South Korean food has evolved through centuries from ancient agricultural practices in southern Manchuria and the Korean peninsula. Although Korean food is quite distinctive, it does have some features common with other Asian cuisines.
South Korea’s cuisine is healthy, varied and spicy. It is based primarily on soups, stews and Korean-style BBQ. is largely based upon rice, vegetables, and meat. Rice still remains the staple of most dishes, though noodles are also an important ingredient and come in a variety of flavors. Garlic is an integral component in the Korean diet and can be found in many dishes. Korean cuisine ranges from the very spicy to the salty to the almost bland.
Traditionally, Korean tables are set so that all dishes are served at the same time. The main dish is usually placed in the centre of the table with the many side dishes placed around it. The Korean meal is almost always accompanied by a big bowl of hot soup or stew, sticky rice and a variety (minimum 3) side dishes. Korean meals are noted for the number of side dishes. Kimchi (fermented spicy cabbage) is served often, sometimes at every meal. Commonly used ingredients include sesame oil, fermented bean paste, soy sauce, salt, garlic, ginger, chili flakes and fermented red chili paste.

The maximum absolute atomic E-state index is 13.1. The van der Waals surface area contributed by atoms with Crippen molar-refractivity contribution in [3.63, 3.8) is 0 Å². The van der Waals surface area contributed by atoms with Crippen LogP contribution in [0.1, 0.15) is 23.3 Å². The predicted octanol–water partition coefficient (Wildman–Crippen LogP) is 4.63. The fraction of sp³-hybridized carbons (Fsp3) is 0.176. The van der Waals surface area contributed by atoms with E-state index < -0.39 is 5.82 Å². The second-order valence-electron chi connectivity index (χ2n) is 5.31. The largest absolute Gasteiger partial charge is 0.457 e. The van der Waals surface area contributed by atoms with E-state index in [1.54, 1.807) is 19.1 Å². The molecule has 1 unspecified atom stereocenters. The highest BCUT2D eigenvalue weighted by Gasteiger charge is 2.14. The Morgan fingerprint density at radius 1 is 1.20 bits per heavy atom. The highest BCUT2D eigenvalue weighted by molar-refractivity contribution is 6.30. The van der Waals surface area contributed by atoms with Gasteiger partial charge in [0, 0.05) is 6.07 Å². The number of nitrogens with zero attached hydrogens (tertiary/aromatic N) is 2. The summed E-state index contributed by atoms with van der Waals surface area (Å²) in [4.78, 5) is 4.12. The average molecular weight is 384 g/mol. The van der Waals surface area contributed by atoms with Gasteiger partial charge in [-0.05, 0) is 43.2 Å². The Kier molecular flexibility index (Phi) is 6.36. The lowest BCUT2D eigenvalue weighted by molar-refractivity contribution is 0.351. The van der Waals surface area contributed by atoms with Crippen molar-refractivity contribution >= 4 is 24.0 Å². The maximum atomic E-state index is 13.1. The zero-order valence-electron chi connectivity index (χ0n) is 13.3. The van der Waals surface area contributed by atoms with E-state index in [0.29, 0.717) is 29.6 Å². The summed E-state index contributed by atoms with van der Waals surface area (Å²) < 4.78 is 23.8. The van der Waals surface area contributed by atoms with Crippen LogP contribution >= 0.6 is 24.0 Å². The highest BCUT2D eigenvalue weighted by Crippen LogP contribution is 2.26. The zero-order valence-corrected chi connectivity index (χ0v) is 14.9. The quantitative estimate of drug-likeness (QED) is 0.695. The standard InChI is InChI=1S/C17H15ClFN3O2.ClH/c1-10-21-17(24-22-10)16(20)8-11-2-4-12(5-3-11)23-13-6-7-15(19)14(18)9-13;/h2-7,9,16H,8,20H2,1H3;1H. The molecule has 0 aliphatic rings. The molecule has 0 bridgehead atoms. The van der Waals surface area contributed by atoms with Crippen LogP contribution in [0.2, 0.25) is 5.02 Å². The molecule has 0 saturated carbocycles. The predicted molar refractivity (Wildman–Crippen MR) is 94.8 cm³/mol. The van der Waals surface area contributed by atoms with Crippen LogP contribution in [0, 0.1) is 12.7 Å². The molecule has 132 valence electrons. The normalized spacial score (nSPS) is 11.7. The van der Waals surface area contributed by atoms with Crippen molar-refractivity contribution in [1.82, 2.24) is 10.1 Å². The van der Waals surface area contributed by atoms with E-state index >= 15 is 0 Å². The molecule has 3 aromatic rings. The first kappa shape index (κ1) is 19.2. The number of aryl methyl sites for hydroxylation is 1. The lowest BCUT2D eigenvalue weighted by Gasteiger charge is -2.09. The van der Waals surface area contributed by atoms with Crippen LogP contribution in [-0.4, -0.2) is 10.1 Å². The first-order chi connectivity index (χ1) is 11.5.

A tray of tea and cookies is normally presented at the end of a meal. The teas and cookies vary by season. In autumn, winter, and spring, hot tea is served with various cookies or biscuits made from seasonal fruits. In summer, the cookies and biscuits are accompanied by chilled fruit juices and fresh fruits.
Korean traditional liquor is made by fermenting various grains. Traditional liquors vary greatly. Fruits and herbs can also be added in order to enhance taste.